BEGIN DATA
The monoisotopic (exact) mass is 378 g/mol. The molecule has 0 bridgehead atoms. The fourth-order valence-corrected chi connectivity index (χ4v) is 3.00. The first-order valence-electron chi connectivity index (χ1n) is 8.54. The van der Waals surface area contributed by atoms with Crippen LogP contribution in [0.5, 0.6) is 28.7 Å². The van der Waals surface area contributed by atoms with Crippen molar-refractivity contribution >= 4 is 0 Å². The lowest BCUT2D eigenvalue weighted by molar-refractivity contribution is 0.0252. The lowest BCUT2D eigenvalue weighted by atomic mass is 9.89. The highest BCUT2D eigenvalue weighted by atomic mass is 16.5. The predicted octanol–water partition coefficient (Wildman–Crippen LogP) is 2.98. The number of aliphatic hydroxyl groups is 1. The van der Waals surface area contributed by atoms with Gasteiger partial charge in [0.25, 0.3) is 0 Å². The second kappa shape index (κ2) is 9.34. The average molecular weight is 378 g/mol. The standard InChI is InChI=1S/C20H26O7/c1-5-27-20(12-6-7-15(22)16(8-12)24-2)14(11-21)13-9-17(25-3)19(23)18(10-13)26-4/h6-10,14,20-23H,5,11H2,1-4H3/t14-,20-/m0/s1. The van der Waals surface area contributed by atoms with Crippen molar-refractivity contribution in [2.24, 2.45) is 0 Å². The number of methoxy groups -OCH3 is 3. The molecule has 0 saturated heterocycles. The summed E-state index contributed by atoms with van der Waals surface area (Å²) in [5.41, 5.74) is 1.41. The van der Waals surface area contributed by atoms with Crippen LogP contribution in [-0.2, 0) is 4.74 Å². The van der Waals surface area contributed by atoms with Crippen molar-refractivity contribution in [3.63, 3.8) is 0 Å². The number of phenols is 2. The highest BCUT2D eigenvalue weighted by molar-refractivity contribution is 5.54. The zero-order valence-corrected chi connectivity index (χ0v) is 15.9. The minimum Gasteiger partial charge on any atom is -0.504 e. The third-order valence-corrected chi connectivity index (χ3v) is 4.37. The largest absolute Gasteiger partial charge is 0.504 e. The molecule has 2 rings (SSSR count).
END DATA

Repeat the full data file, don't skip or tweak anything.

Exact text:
The monoisotopic (exact) mass is 378 g/mol. The molecule has 0 bridgehead atoms. The fourth-order valence-corrected chi connectivity index (χ4v) is 3.00. The first-order valence-electron chi connectivity index (χ1n) is 8.54. The van der Waals surface area contributed by atoms with Crippen LogP contribution in [0.5, 0.6) is 28.7 Å². The van der Waals surface area contributed by atoms with Crippen molar-refractivity contribution >= 4 is 0 Å². The lowest BCUT2D eigenvalue weighted by molar-refractivity contribution is 0.0252. The lowest BCUT2D eigenvalue weighted by atomic mass is 9.89. The highest BCUT2D eigenvalue weighted by atomic mass is 16.5. The predicted octanol–water partition coefficient (Wildman–Crippen LogP) is 2.98. The number of aliphatic hydroxyl groups is 1. The van der Waals surface area contributed by atoms with Gasteiger partial charge in [0.25, 0.3) is 0 Å². The second kappa shape index (κ2) is 9.34. The average molecular weight is 378 g/mol. The standard InChI is InChI=1S/C20H26O7/c1-5-27-20(12-6-7-15(22)16(8-12)24-2)14(11-21)13-9-17(25-3)19(23)18(10-13)26-4/h6-10,14,20-23H,5,11H2,1-4H3/t14-,20-/m0/s1. The van der Waals surface area contributed by atoms with Crippen molar-refractivity contribution in [2.24, 2.45) is 0 Å². The number of methoxy groups -OCH3 is 3. The molecule has 0 saturated heterocycles. The summed E-state index contributed by atoms with van der Waals surface area (Å²) in [5.41, 5.74) is 1.41. The van der Waals surface area contributed by atoms with Crippen LogP contribution in [-0.2, 0) is 4.74 Å². The van der Waals surface area contributed by atoms with Crippen molar-refractivity contribution in [3.63, 3.8) is 0 Å². The number of phenols is 2. The highest BCUT2D eigenvalue weighted by molar-refractivity contribution is 5.54. The zero-order valence-corrected chi connectivity index (χ0v) is 15.9. The minimum Gasteiger partial charge on any atom is -0.504 e. The third-order valence-corrected chi connectivity index (χ3v) is 4.37. The largest absolute Gasteiger partial charge is 0.504 e. The molecule has 2 rings (SSSR count).